Over time, some varieties of Yucca and Cordyline grow quite tall and develop a long trunk. If you don’t want yours to look like a tree from a Dr. Seuss story book, cut the plant midway down the stem; it should pre-sprout from just under the cut point. In areas where these plants are marginally hardy, however, cut the trunk back by only one third. Sometimes that stem will re-sprout, but occasionally, the plant will sprout up from the base, instead. One last caveat: Be sure to wear eye protection any time you are pruning spiky grass-like plants. When you are focusing on removing leaves at the base, it’s easy to lean down and get stabbed in the eyeball with a sharp leaf tip. That’s a definite pruning “don’t”.

(Article originally appeared in Fine Gardening Magazine)


  1. Ken Green says

    Read your review on the Fiskar 6201 and found your web site. Thank you for both the review and Grass plant care. It was very helpful and I am going to acquire the 6201 reel mower. We live in Canada so our season is short, but the lawn and grasses still need attention.

  2. barbara says

    This is great info. I have a question you might be able to answer. I live on long island, ny and transplanted an ornamental grass (not sure of the exact type). I dug it up, split in 2 and then replanted in a dif spot. I used potting mix with fertilizer. The problem is that the leaves are now wilted. I am not sure if I killed the plant or should leave it. I am wondering if it will regrow or not. Please let me know what you think. Thanks!!!!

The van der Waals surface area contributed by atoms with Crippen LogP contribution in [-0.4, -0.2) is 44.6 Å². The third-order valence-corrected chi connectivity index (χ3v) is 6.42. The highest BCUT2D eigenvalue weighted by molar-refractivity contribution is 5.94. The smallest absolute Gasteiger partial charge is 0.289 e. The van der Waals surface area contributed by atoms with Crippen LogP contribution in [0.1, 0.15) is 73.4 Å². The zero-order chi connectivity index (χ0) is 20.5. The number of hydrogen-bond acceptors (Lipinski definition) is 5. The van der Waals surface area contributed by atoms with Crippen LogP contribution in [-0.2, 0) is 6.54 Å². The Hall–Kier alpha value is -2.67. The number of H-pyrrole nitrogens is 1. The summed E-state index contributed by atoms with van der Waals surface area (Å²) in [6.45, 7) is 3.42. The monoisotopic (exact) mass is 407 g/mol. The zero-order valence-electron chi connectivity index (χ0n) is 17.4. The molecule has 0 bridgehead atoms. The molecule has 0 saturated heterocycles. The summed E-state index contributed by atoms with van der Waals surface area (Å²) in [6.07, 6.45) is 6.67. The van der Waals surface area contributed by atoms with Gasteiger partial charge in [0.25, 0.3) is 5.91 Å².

• Craig says

      Hi Barbara,

      I had the same problem last year living in CT, used potting mix also.
      Potting mix fertilizer contains nitrogen which is good, but causes the plant to go limp thru the growing season.
      The grass will come back next year straight and tall avoid over fertilizing.
      Cheers, Craig

  3. liz bell says

    I have a HUGE NZ Flax in my very small UK garden – it was planted 3 years ago, and has now virtually taken over the raised bed – if I cut it right down in the autumn, will it grow again in the spring?

  4. Jane says

    I have a new 5 acre property on Vancouver Island, BC and have planted many new grasses. Can I leave them un-pruned till late April? I want them to get established.They’re very small right now.

  5. says